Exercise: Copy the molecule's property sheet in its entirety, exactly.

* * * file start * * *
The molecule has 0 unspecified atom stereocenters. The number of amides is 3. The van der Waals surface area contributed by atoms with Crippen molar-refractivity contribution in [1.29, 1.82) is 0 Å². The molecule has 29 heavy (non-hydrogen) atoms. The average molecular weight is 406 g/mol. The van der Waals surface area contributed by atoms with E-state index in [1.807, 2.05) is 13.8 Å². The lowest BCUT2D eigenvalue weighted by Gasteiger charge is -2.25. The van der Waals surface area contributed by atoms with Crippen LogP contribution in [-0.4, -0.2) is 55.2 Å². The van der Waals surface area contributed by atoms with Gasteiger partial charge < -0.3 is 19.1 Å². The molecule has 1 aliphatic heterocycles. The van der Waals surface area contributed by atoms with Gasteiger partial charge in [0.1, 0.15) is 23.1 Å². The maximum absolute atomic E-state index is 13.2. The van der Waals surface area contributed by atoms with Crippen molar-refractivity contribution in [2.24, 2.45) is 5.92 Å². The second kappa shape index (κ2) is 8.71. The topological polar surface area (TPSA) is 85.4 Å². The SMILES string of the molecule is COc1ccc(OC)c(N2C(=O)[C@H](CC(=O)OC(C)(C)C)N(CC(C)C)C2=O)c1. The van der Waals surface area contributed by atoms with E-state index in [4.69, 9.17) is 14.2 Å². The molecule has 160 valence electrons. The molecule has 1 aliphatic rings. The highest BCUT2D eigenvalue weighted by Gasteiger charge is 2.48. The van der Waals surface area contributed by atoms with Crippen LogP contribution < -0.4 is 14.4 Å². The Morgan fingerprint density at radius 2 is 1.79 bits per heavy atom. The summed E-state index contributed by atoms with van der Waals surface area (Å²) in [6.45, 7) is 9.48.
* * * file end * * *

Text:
The molecule has 0 unspecified atom stereocenters. The number of amides is 3. The van der Waals surface area contributed by atoms with Crippen molar-refractivity contribution in [1.29, 1.82) is 0 Å². The molecule has 29 heavy (non-hydrogen) atoms. The average molecular weight is 406 g/mol. The van der Waals surface area contributed by atoms with E-state index in [1.807, 2.05) is 13.8 Å². The lowest BCUT2D eigenvalue weighted by Gasteiger charge is -2.25. The van der Waals surface area contributed by atoms with Crippen LogP contribution in [-0.4, -0.2) is 55.2 Å². The van der Waals surface area contributed by atoms with Gasteiger partial charge < -0.3 is 19.1 Å². The molecule has 1 aliphatic heterocycles. The van der Waals surface area contributed by atoms with Gasteiger partial charge in [0.1, 0.15) is 23.1 Å². The maximum absolute atomic E-state index is 13.2. The van der Waals surface area contributed by atoms with Crippen molar-refractivity contribution in [2.24, 2.45) is 5.92 Å². The second kappa shape index (κ2) is 8.71. The topological polar surface area (TPSA) is 85.4 Å². The SMILES string of the molecule is COc1ccc(OC)c(N2C(=O)[C@H](CC(=O)OC(C)(C)C)N(CC(C)C)C2=O)c1. The van der Waals surface area contributed by atoms with E-state index in [4.69, 9.17) is 14.2 Å². The molecule has 160 valence electrons. The molecule has 1 aliphatic rings. The highest BCUT2D eigenvalue weighted by Gasteiger charge is 2.48. The van der Waals surface area contributed by atoms with Crippen LogP contribution < -0.4 is 14.4 Å². The Morgan fingerprint density at radius 2 is 1.79 bits per heavy atom. The summed E-state index contributed by atoms with van der Waals surface area (Å²) in [6.45, 7) is 9.48.